The decision related to the European Union’s (EU) safe harbour structure for cross-border data transfers from the EU to the United States was invalidated by the Court of Justice of the European Union (CJEU) on October 6, 2015. Due to this, companies involved in the transfer of personal data of European Union residents to the United States are uncertain regarding the legitimacy and legality surrounding data transfer practices.
Understanding the safe harbour
European data protection laws are quite stringent in nature, compared to anywhere else in the world. These laws require companies to have rigorous requirements in order to collect, process, or transfer personal data related to the residents of the EU. To make it clear, personal data can be defined as information that can be used as an identifier for a natural person. So, in general, the EU law allows the transfer of EU residents’ personal data to non-EU countries only if an “adequate” level of data protection is provided.
A recipient can ensure an adequate level of data protection using multiple methods, but EU-US Safe Harbour has been the most popular method. This is because the EU-US Safe Harbour provided a faster and a much more streamlined process for U.S. companies to demonstrate compliance with the data protection laws of the EU. For an organisation to take advantage of the Safe Harbour, all it had to do was annually self-certify with the U.S. Department of Commerce and agree to adhere to several privacy principles, which included notice, choice, and access. The organisation alsohad to demonstrate its adherence to the principals by joining a self-regulatory program or developing a self-regulatory policy of its own. After being certified, the company was free to freely transfer personal data from the EU to the U.S. Companies in the U.S. heavily relied on the Safe Harbour to comply with EU’s data protection laws. However, the Safe Harbour has been criticised for not doing enough for the privacy of EU citizens.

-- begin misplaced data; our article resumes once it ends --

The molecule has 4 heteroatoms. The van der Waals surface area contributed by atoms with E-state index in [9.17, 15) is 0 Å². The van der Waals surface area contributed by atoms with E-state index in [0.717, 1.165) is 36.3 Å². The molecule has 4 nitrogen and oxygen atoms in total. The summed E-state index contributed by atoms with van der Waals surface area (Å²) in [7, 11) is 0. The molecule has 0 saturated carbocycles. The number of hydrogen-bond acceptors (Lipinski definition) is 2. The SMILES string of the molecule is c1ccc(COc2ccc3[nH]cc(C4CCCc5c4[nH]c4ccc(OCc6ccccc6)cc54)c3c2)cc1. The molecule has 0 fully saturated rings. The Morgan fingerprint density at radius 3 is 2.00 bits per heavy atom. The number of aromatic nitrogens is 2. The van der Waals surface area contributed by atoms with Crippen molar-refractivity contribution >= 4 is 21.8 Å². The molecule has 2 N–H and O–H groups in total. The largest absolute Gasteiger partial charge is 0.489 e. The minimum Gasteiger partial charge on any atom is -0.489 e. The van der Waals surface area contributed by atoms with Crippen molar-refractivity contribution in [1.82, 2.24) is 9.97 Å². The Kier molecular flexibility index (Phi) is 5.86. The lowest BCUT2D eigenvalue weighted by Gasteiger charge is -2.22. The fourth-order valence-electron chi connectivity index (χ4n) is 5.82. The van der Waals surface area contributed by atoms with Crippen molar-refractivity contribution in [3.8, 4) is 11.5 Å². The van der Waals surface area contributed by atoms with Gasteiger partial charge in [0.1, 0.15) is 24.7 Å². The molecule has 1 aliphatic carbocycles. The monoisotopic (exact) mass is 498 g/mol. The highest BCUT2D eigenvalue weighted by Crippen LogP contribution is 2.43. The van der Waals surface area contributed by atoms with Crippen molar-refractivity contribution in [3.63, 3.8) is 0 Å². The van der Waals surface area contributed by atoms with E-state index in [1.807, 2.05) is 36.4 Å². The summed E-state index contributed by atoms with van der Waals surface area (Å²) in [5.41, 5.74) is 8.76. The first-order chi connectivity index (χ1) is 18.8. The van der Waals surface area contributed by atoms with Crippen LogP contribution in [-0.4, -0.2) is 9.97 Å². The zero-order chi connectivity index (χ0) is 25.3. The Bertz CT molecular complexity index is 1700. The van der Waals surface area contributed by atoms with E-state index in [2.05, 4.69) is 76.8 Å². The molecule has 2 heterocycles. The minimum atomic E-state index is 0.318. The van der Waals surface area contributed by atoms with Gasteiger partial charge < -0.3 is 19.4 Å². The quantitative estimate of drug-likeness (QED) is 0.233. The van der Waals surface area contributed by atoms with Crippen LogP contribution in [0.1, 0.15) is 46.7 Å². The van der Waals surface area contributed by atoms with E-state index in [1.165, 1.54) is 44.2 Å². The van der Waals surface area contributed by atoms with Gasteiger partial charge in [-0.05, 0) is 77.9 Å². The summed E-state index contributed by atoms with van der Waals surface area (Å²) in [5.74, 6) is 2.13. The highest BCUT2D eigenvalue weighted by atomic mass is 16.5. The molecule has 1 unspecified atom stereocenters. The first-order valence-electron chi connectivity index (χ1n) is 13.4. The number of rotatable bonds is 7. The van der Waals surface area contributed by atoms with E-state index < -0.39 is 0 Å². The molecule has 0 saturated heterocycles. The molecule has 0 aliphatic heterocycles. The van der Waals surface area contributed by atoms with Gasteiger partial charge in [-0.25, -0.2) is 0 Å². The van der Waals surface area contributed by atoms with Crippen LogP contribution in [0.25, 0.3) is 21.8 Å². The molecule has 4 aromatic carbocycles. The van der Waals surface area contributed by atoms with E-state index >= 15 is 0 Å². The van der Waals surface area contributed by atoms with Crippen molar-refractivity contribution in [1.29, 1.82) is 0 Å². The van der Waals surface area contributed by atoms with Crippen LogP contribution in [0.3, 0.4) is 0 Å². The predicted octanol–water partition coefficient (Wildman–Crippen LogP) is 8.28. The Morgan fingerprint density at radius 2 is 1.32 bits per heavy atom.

Understanding the CJEU Decision
The EU-recognised safe harbour principles were invalidated by the CJEU. The chief reason was the large-scale access by intelligence agencies to data that was transferred to the United States by Safe Harbour certified companies. This implied that the domestic surveillance practices put in place by the United States compromised the confidentiality of the data being sent to the U.S. from EU.
According to the court’s decision, the European Commission has failed to establish that the United States can provide a secure environment for the transfer of EU residents’ personal information. Hence, there is no requirement for the national data privacy regulators in the EU to recognise the Safe Harbour as a means to comply with EU data protection laws.
Considering the judgement passed by the CJEU, Canadian businesses which used to rely on the Safe Harbour for transfer of personal information about EU residents to the U.S. will have to adopt other means available in order to ensure compliance with the EU Data protection compliances.
For now, all that can be done is to monitor future decisions of EU data protection authorities. It is uncertain for now to assume that any other safe harbour like structures will come into existence.
To get a better idea regarding the compliance laws and legislations related to personal data in Canada, get in touch with Prowse Chowne.